South African corporates are in the process of getting to grips with social media and what it really means and how to make it work. The biggest of all the disinformation in the market is that it's merely another channel and the principles of marketing stay the same. The truth is that it's nothing like what has been understood as marketing.
Without trying to redefine marketing, I think that it's fair to say that marketing means getting people to buy your product. I was speaking to a prominent marketing academic a while back and he felt it was changing perceptions about your products
That's all well and good, and the tools we use to do so are communications tools. We find groups of people gathered to do something and, at a strategic time, we interrupt them with a message and, if we do it creatively and often enough, they may absorb our message and buy our product. By the way, product and service in this instance are synonymous.
'It will cost us much less'
So what a bonanza, we think to ourselves. We have millions of people sitting on social sites such as Facebook and yes, even Twitter, has more than a million in South Africa
alone and it will cost us much less to interrupt them here than when they are watching rugby or some soap opera.
So what do we do? I mean, look around and tell me whether I am right. We set up a Facebook page [and now Google+ has climbed on the brand-pages bandwagon - managing ed
] and we look for 'likes' and invariably it seems we offer an iPad as a prize to build up numbers and then, if we are really clever, we get a social media agency to generate content, drive engagement and we try to get people interacting with us on our site.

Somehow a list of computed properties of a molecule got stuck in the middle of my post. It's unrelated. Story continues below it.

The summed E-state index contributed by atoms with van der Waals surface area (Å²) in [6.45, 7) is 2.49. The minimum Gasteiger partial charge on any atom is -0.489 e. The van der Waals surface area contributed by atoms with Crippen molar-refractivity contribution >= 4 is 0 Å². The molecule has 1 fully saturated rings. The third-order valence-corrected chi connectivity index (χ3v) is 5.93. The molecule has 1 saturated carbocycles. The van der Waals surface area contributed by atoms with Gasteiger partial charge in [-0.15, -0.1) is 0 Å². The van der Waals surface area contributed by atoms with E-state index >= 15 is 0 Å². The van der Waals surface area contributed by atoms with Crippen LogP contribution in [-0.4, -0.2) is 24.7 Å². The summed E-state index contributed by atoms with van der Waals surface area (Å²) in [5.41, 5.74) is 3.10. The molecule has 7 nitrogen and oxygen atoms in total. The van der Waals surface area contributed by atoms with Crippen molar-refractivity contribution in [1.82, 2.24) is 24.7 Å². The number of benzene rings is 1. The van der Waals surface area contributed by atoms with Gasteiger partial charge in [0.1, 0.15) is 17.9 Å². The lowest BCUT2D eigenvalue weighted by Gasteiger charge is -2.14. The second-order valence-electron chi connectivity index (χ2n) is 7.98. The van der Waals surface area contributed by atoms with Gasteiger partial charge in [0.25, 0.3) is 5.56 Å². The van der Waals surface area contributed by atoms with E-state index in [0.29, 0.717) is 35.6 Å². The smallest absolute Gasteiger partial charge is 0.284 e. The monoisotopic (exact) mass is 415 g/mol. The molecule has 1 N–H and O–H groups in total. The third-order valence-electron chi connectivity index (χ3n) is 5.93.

And we measure ourselves on how many likes/fans/followers we have.
This is all legacy-thinking, based on our understanding that the bigger the audience, the better, because it changes our odds of successfully interrupting them with our message.
That's not how it works
That's not how it works. To understand it, you have to think about how ideas spread.
For a long time, ideas have spread best when we broadcast them in print, and radio and TV, and we lived with the limitations that these media have.
Now ideas spread the quickest and best through networks of connections linked by some sort of cause, something we call a social object
. The most dramatic examples have been things such as the Arab Spring, Slutwalk and Occupy Wall Street
It also doesn't matter how many followers you have. It matters whom they are
and what role they play in the network. If your 10 Twitter followers are the most influential journalists in the country, it is clearly better than if you have a 10 000 who are on your Facebook page because they entered your win-an-iPad-2 competition.
Track the conversation
Don't be seduced by influence measures created by ad networks allocating influence scores but by actually tracking the topic
through cyberspace and finding out who shared and who spread the message and, maybe even more importantly, who links which groups of people together.
It's not unusual to find that a single person with a modest Twitter following of say, 150, links two massive groups together and that person is crucial to the spread of the message, much more so than a leader in a closed group with 5000 followers duplicated in his own circle [aka the "circle jerk" - managing ed
A single influence score doesn't work because a person's influence also changes per topic. I am far more influential, for example, talking about brands than I am on the topic of underwater basket weaving.
Tools such as NodeXL
may be used to track the conversation and map it on social network diagrammes. Why not give NodeXL a try? It's free.Further information added to the conclusion at 3.17pm on 9 November 2011.